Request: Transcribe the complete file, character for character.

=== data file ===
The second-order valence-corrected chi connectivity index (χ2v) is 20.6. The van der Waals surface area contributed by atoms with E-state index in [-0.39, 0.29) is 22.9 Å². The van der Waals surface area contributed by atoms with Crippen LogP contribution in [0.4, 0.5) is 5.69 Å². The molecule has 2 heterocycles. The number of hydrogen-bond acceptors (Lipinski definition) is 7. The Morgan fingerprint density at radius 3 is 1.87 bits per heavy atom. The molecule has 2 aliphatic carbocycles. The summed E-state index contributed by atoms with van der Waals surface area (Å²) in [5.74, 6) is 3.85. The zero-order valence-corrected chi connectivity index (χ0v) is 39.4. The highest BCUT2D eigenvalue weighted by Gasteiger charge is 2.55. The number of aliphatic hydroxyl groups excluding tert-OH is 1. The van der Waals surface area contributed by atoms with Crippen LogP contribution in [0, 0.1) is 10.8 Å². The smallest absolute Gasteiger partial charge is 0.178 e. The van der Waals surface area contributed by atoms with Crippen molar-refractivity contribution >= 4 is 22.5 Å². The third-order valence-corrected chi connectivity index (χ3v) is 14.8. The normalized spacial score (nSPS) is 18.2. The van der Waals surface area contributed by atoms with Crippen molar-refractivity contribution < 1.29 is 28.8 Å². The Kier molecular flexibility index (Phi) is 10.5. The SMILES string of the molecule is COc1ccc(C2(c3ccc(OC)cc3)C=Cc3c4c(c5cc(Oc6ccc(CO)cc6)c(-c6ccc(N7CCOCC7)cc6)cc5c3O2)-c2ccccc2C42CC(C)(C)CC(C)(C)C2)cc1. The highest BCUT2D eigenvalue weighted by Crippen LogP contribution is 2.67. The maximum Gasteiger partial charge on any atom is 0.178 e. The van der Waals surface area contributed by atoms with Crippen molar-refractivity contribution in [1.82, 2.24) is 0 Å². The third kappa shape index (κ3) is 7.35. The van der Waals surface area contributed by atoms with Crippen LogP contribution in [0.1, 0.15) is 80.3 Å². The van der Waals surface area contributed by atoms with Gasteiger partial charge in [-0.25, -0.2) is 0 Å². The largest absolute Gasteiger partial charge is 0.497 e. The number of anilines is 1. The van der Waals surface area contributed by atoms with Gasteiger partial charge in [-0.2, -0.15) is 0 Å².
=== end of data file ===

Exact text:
The second-order valence-corrected chi connectivity index (χ2v) is 20.6. The van der Waals surface area contributed by atoms with E-state index in [-0.39, 0.29) is 22.9 Å². The van der Waals surface area contributed by atoms with Crippen LogP contribution in [0.4, 0.5) is 5.69 Å². The molecule has 2 heterocycles. The number of hydrogen-bond acceptors (Lipinski definition) is 7. The Morgan fingerprint density at radius 3 is 1.87 bits per heavy atom. The molecule has 2 aliphatic carbocycles. The summed E-state index contributed by atoms with van der Waals surface area (Å²) in [5.74, 6) is 3.85. The zero-order valence-corrected chi connectivity index (χ0v) is 39.4. The highest BCUT2D eigenvalue weighted by Gasteiger charge is 2.55. The number of aliphatic hydroxyl groups excluding tert-OH is 1. The van der Waals surface area contributed by atoms with Crippen LogP contribution in [0, 0.1) is 10.8 Å². The smallest absolute Gasteiger partial charge is 0.178 e. The van der Waals surface area contributed by atoms with Crippen molar-refractivity contribution >= 4 is 22.5 Å². The third-order valence-corrected chi connectivity index (χ3v) is 14.8. The normalized spacial score (nSPS) is 18.2. The van der Waals surface area contributed by atoms with Crippen molar-refractivity contribution < 1.29 is 28.8 Å². The Kier molecular flexibility index (Phi) is 10.5. The SMILES string of the molecule is COc1ccc(C2(c3ccc(OC)cc3)C=Cc3c4c(c5cc(Oc6ccc(CO)cc6)c(-c6ccc(N7CCOCC7)cc6)cc5c3O2)-c2ccccc2C42CC(C)(C)CC(C)(C)C2)cc1. The highest BCUT2D eigenvalue weighted by Crippen LogP contribution is 2.67. The maximum Gasteiger partial charge on any atom is 0.178 e. The van der Waals surface area contributed by atoms with Crippen molar-refractivity contribution in [1.82, 2.24) is 0 Å². The third kappa shape index (κ3) is 7.35. The van der Waals surface area contributed by atoms with Crippen LogP contribution in [0.1, 0.15) is 80.3 Å². The van der Waals surface area contributed by atoms with Gasteiger partial charge in [-0.25, -0.2) is 0 Å². The largest absolute Gasteiger partial charge is 0.497 e. The number of anilines is 1. The van der Waals surface area contributed by atoms with Gasteiger partial charge in [-0.2, -0.15) is 0 Å².